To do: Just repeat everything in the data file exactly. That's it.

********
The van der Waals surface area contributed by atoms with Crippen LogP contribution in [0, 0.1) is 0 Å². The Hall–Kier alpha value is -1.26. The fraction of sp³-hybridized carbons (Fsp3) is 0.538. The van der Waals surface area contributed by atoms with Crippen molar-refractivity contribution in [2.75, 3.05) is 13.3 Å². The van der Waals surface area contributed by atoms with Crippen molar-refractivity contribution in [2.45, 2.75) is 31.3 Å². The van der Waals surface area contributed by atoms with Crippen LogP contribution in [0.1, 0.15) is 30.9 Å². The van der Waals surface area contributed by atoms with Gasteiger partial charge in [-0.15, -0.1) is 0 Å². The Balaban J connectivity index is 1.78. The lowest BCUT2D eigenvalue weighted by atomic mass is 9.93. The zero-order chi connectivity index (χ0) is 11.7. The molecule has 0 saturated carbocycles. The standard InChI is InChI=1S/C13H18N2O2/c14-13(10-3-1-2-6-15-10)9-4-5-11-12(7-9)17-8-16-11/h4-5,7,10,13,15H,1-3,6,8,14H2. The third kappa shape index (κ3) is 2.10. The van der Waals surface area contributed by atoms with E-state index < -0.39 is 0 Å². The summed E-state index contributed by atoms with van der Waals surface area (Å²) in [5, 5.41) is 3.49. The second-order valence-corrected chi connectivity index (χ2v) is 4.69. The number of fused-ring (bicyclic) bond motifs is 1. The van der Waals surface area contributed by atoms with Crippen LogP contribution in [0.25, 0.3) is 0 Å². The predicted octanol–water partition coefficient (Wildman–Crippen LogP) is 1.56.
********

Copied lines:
The van der Waals surface area contributed by atoms with Crippen LogP contribution in [0, 0.1) is 0 Å². The Hall–Kier alpha value is -1.26. The fraction of sp³-hybridized carbons (Fsp3) is 0.538. The van der Waals surface area contributed by atoms with Crippen molar-refractivity contribution in [2.75, 3.05) is 13.3 Å². The van der Waals surface area contributed by atoms with Crippen molar-refractivity contribution in [2.45, 2.75) is 31.3 Å². The van der Waals surface area contributed by atoms with Crippen LogP contribution in [0.1, 0.15) is 30.9 Å². The van der Waals surface area contributed by atoms with Gasteiger partial charge in [-0.15, -0.1) is 0 Å². The Balaban J connectivity index is 1.78. The lowest BCUT2D eigenvalue weighted by atomic mass is 9.93. The zero-order chi connectivity index (χ0) is 11.7. The molecule has 0 saturated carbocycles. The standard InChI is InChI=1S/C13H18N2O2/c14-13(10-3-1-2-6-15-10)9-4-5-11-12(7-9)17-8-16-11/h4-5,7,10,13,15H,1-3,6,8,14H2. The third kappa shape index (κ3) is 2.10. The van der Waals surface area contributed by atoms with E-state index < -0.39 is 0 Å². The summed E-state index contributed by atoms with van der Waals surface area (Å²) in [5, 5.41) is 3.49. The second-order valence-corrected chi connectivity index (χ2v) is 4.69. The number of fused-ring (bicyclic) bond motifs is 1. The van der Waals surface area contributed by atoms with Crippen LogP contribution in [0.25, 0.3) is 0 Å². The predicted octanol–water partition coefficient (Wildman–Crippen LogP) is 1.56.